The Musings Of An Opinionated Sod [Help Me Grow!]

How To Stop The Smallest Minds In The Room Create The Biggest Headaches …

I recently read an article in the Guardian about the launch of the X-Box.

Given the brand has been part of gaming culture for the past 20 years, it’s easy to forget what an achievement this has been for Microsoft.

Let’s remember back then, the brand was far more synonymous with office computer programs than gaming … so to come from such a negative space and place to become the powerhouse it is today, is nothing short of incredible.

But it wasn’t all plain sailing.

Sure, their cause was helped by SONY seemingly forgetting everything that had made the original PlayStation launch so successful … but even with that, Microsoft were still coming from pretty much a standing start.

It’s a great article that’s well worth the read, but there was one part that really stood out to me.


Let’s be honest, we’ve all been there …

Where someone chooses to ignore a statement of obviousness and instead, attempts to turn it around so you look like you’re making a potentially dangerous assumption.

Don’t get me wrong, we shouldn’t blindly assume common sense is common sense, and – without doubt – there’s been a lot of unsubstantiated assumptions that have ended up being the backbone of ideas and campaigns all around the World, but this sort of behaviour is nothing but an act of petty cowardice.

However, let’s assume for a moment the person who wanted proof that people did expect DVD quality to be better than the crunched-up shit that was on screen, was right.

Let’s assume that we didn’t know that DVD brands had been communicating ‘improved image quality’ to the general public for years.

Even if all that was true, the real issue was still not being addressed.

And that is facts doesn’t mean standards.

So rather than fall into a ‘fact inflation fight’ that no one was going to come out of well – even though I get why they were triggered – they should have asked Mr Petty if the image on the screen reflected the quality of product and performance he – and the company – wanted to globally be associated with?

Quickly followed up by enquiring whether Microsoft had the technology to dramatically improve the current standard of performance?

By doing this, they not only side-step the pointless barrier being placed in front of them and refocused the conversation to values, standards and ambition.

I’ve seen this situation happen so many times.

Where political point scoring derails ambition, potential and standards.

Where the company starts focusing on the ‘minimum viable product’ rather than what could drive the brands perception.

And while these situations have also seen me lose my shit – A LOT – I always remember my Dad telling me the real way to win these sorts of arguments, which is to elevate the discussion to reputational standards not down to petty point scoring.

He was brilliant at it.

Me? I’m still working on it.

15 Comments so far
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This is great Rob. Really great.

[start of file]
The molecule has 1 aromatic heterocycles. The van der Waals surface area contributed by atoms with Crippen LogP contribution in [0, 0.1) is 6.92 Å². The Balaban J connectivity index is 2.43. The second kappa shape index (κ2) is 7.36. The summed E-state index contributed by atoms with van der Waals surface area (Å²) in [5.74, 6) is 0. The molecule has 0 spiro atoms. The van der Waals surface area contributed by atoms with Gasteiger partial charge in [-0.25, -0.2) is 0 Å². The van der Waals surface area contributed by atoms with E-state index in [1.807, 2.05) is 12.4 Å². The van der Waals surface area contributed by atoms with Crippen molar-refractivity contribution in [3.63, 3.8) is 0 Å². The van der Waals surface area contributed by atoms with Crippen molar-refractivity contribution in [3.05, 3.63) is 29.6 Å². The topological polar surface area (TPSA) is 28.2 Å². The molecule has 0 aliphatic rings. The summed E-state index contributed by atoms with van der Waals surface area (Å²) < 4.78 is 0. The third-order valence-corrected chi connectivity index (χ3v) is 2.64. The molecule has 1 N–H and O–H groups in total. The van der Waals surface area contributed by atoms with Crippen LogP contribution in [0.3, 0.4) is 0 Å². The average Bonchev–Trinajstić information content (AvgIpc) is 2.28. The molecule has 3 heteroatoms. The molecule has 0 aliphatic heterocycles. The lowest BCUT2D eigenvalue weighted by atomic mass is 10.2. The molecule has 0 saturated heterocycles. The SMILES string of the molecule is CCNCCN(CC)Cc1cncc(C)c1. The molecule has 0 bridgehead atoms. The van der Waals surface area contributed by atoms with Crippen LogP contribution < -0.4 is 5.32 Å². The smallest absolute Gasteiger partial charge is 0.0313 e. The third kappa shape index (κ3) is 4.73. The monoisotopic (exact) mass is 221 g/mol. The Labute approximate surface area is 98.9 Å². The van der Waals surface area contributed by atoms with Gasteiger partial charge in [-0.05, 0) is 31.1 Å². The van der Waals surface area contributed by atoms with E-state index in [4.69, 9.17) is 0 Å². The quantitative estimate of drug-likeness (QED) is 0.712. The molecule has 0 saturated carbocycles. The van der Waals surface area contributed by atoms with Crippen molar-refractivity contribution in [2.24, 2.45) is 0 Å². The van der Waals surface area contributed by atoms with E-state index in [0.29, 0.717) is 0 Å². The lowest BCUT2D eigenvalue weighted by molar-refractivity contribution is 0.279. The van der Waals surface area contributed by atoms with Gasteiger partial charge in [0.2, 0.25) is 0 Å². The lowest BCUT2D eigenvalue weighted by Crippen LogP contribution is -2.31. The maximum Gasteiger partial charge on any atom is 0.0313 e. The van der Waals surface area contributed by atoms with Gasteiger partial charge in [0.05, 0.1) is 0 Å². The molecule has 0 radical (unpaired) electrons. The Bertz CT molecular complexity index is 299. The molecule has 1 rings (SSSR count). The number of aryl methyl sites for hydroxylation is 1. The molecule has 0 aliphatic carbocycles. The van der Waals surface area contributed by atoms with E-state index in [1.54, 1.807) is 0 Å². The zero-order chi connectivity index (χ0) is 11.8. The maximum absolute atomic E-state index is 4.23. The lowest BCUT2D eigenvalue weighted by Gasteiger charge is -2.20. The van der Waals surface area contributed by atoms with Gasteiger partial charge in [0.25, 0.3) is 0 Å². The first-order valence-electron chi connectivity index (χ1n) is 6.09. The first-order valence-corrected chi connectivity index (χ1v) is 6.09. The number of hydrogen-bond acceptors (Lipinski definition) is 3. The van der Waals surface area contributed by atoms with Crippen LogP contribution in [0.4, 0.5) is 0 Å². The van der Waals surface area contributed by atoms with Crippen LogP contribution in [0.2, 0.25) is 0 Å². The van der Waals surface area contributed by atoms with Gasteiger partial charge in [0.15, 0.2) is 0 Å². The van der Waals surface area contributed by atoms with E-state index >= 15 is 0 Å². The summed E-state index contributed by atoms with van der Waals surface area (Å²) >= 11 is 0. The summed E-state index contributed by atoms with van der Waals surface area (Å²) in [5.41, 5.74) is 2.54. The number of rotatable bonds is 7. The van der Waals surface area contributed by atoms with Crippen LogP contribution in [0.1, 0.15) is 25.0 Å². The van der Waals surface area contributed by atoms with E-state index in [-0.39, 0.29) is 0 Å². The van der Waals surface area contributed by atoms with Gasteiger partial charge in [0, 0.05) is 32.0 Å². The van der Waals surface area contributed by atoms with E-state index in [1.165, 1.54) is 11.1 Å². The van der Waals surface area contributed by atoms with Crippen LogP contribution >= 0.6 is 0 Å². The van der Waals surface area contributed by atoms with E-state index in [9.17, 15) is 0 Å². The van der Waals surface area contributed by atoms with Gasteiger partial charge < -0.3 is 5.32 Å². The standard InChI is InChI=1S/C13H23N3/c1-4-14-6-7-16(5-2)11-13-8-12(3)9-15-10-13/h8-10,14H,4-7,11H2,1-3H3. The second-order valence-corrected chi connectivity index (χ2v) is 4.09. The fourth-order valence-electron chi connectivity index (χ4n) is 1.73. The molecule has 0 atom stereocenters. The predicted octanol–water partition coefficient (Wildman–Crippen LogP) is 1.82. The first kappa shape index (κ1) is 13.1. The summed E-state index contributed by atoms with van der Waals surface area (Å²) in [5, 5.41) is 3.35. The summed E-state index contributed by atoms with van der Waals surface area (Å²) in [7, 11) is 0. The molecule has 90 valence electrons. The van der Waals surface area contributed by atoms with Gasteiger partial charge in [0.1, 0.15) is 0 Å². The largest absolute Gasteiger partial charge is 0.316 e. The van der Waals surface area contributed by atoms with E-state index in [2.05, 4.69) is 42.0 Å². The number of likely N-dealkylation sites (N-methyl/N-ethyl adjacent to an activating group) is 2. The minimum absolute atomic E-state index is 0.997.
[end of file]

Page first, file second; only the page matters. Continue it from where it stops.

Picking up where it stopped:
Comment by George

Hope today is better for you. So sorry about your friend. I know how much you cared for them.

Comment by George


Comment by Pete

+ 2

Comment by Bazza

Thanks mate. Still in shock, sadness and loss to be honest.

But hopefully soon I can reveal something we’re going to be doing in their honour. Something their Mum said she would like. How their Mum had the generosity of spirit to even think this way is beyond me. But then their child was equally as generous.

Comment by Rob

Big hugs to you Robbie.

Jemma xo

Comment by Jemma King

Also known as working with mediocre management.
Engineers would never behave this way. They express their talent through the quality of their work. Mediocre management think it is done through speed or money.

Comment by Pete

Not all engineers.

Comment by George

Wouldn’t it have been an engineer who did the video compression?

Comment by John

Exactly why I said “not all engineers”.

Comment by George

It wouldn’t surprise me one bit if that challenge came from a Microsoft engineer.

Does anyone know if Microsoft brought new engineers for the Xbox project or did they move people from within the company?

It must have been very strange for Microsoft employees to go from being told their job was about creating business efficiency computing to products designed to appeal to needs and tastes of gamers.

Comment by Bazza

Don’t know. That’s a good point though.

What a mindfuck it would be for some of them.

Comment by Rob

What are you talking about Pete? I assumed it was totally an engineer who challenged the guy about the publics expectation of DVD. OK, so you work with them much more than me … but my experience has seen far too many approach challenges with the attitude of ‘what does it have to do’ rather than ‘what is the best version of what we have to make happen”.

Though to be fair, that’s more because of the environment they work in than maybe their specific ambition.

Comment by Rob

I can have a different opinion. I guess my point was coming from my personal perspective. I see what others are saying. It just has not been my experience working with engineers. But then I never worked at Microsoft in the early 2000’s.

Comment by Pete

You are seeing 2021 out on a high. This has been an excellent week of posts Robert. I know it has also been a week of personal challenges so I hope you are feeling OK. I am here to chat should you want to. Thank you for this post, I will be sending it to a colleague who recently told me about a similar situation he faced.

Comment by Lee Hill

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